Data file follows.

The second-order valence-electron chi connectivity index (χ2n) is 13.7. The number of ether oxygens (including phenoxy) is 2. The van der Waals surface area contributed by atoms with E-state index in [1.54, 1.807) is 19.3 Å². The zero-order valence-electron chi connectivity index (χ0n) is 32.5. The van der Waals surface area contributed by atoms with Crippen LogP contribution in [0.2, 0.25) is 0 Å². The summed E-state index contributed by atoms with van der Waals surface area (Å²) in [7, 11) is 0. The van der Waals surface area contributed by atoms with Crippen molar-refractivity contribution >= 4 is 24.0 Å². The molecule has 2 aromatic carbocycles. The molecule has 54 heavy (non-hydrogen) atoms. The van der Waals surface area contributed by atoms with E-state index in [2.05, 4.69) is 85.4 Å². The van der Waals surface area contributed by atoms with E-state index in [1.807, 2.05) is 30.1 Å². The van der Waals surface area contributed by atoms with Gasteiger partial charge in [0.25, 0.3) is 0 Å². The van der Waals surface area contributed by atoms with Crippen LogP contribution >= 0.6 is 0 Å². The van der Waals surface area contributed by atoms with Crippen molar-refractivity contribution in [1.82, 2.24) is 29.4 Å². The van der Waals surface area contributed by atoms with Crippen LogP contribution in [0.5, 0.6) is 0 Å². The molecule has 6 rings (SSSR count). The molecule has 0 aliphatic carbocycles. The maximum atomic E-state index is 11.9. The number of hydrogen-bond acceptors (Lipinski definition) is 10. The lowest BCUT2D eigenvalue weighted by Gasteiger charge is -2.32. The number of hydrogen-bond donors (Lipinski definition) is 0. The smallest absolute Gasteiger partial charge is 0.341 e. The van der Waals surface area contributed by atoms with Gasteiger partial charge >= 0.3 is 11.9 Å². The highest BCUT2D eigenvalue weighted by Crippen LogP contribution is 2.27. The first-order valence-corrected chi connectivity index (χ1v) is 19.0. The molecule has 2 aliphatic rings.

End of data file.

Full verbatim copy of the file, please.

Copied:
The second-order valence-electron chi connectivity index (χ2n) is 13.7. The number of ether oxygens (including phenoxy) is 2. The van der Waals surface area contributed by atoms with E-state index in [1.54, 1.807) is 19.3 Å². The zero-order valence-electron chi connectivity index (χ0n) is 32.5. The van der Waals surface area contributed by atoms with Crippen LogP contribution in [0.2, 0.25) is 0 Å². The summed E-state index contributed by atoms with van der Waals surface area (Å²) in [7, 11) is 0. The van der Waals surface area contributed by atoms with Crippen molar-refractivity contribution >= 4 is 24.0 Å². The molecule has 2 aromatic carbocycles. The molecule has 54 heavy (non-hydrogen) atoms. The van der Waals surface area contributed by atoms with E-state index in [2.05, 4.69) is 85.4 Å². The van der Waals surface area contributed by atoms with E-state index in [1.807, 2.05) is 30.1 Å². The van der Waals surface area contributed by atoms with Gasteiger partial charge in [0.25, 0.3) is 0 Å². The van der Waals surface area contributed by atoms with Crippen LogP contribution >= 0.6 is 0 Å². The van der Waals surface area contributed by atoms with Crippen molar-refractivity contribution in [1.82, 2.24) is 29.4 Å². The van der Waals surface area contributed by atoms with Crippen LogP contribution in [0.5, 0.6) is 0 Å². The molecule has 6 rings (SSSR count). The molecule has 0 aliphatic carbocycles. The maximum atomic E-state index is 11.9. The number of hydrogen-bond acceptors (Lipinski definition) is 10. The lowest BCUT2D eigenvalue weighted by Gasteiger charge is -2.32. The number of hydrogen-bond donors (Lipinski definition) is 0. The smallest absolute Gasteiger partial charge is 0.341 e. The van der Waals surface area contributed by atoms with Gasteiger partial charge >= 0.3 is 11.9 Å². The highest BCUT2D eigenvalue weighted by Crippen LogP contribution is 2.27. The first-order valence-corrected chi connectivity index (χ1v) is 19.0. The molecule has 2 aliphatic rings.